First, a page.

This study examined data from 96 schools in a Southeastern U.S. state participating in training and/or coaching on School-Wide Positive Behavioral Interventions and Supports (SWPBIS) provided by the State Personnel Development Grant (SPDG) in their state. Schools studied either received training only (“non-intensive” sites) or training and on-site coaching (“intensive” sites). Fidelity of implementation was self-evaluated by both types of schools using the Benchmarks of Quality (BOQ). Some schools were also externally evaluated using the School-Wide Evaluation Tool (SET), with those scoring 80% or higher determined “model sites.” Using an independent sample t-test, analyses revealed statistically significant differences between intensive and nonintensive schools’ Quality of Distribution Index (QDI) scores and between model sites and nonmodel sites on QDI scores. Correlations were performed to determine whether the fidelity of implementation of SWPBIS as measured by the BOQ was related to any of the state’s accountability measures: performance classification, QDI, or growth.
- positive behavior interventions and supports
- professional development
The evolving dynamics in today’s fast-paced life has brought about varied changes, especially in the field of education. The use of a more rigorous curriculum and demanding accountability measures are salient factors educators and school districts across the country consider. Meeting these curricular and accountability demands is negatively impacted by disruptive behavior inside the classroom. This kind of behavior threatens to diminish the quality and the amount of time devoted to the academic instruction students receive inside the classroom (Cotton, 1990; Oliver, Wehby, & Reschly, 2011; Walker, Ramsey, & Gresham, 2005). The loss of instructional time due to recurrent classroom disruptions has been cited as a factor negatively affecting the scores of U.S. students in Reading and Math (Lassen, Steele, & Sailor, 2006; Simonsen et al., 2012).
School-Wide Positive Behavior Interventions and Supports (SWPBIS) have been used in schools for more than a decade to improve student behavior, and ultimately student performance (Sugai & Horner, 2001). With increased attention focused on student outcomes through accountability requirements of laws such as No Child Left Behind (NCLB, P.L. 107-110), many states have adopted policies and practices designed to identify and remediate students’ academic difficulties early (Sugai & Horner, 2006). At the same time, there is movement across the nation to make state standards more uniform, and comparisons among state’s performance more easily done (Common Core State Standards, 2013). In light of these distinct, yet related educational reforms, it is important to investigate the relationships between the implementation of Positive Behavior Interventions and Supports (PBIS) and the accountability measures used in this Southeastern state to evaluate schools and school districts.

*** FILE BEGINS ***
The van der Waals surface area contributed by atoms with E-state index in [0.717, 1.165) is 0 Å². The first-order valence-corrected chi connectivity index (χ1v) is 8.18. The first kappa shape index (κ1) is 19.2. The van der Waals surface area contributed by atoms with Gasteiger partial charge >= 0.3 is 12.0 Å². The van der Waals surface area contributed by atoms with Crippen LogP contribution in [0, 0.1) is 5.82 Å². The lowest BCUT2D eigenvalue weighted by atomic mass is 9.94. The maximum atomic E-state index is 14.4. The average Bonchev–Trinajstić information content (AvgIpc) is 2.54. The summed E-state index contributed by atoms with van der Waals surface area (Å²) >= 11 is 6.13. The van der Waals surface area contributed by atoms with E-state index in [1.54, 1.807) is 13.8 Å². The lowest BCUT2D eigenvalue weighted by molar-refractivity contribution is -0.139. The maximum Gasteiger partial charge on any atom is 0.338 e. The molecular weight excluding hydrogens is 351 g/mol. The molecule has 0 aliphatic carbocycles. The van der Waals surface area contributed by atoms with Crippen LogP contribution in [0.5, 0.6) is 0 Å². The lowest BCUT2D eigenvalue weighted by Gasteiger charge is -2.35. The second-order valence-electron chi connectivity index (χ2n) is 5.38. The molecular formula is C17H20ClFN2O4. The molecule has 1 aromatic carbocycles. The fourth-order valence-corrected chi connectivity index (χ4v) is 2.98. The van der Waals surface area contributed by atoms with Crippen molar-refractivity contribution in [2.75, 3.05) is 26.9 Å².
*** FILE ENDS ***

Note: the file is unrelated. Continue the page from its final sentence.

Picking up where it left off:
The Southeastern state in which this research took place has endured a long cycle of poverty (Noss, 2012) and low academic attainment compared with other states (Mississippi Department of Education, 2010). The socioeconomic composition of the population in the region may make the student population vulnerable to socioeconomic factors (Davis-Kean, 2005; Gassman-Pines & Yoshikawa, 2006). Students who live in poverty have been underserved in educational settings (Duncan & Magnuson, 2005; Evans, 2004; Wamba, 2010), which may impede the chances of educational success. Paolella (2009) noted that children in poverty and minority groups may be more predisposed to exhibit discipline and/or behavioral issues in the classroom.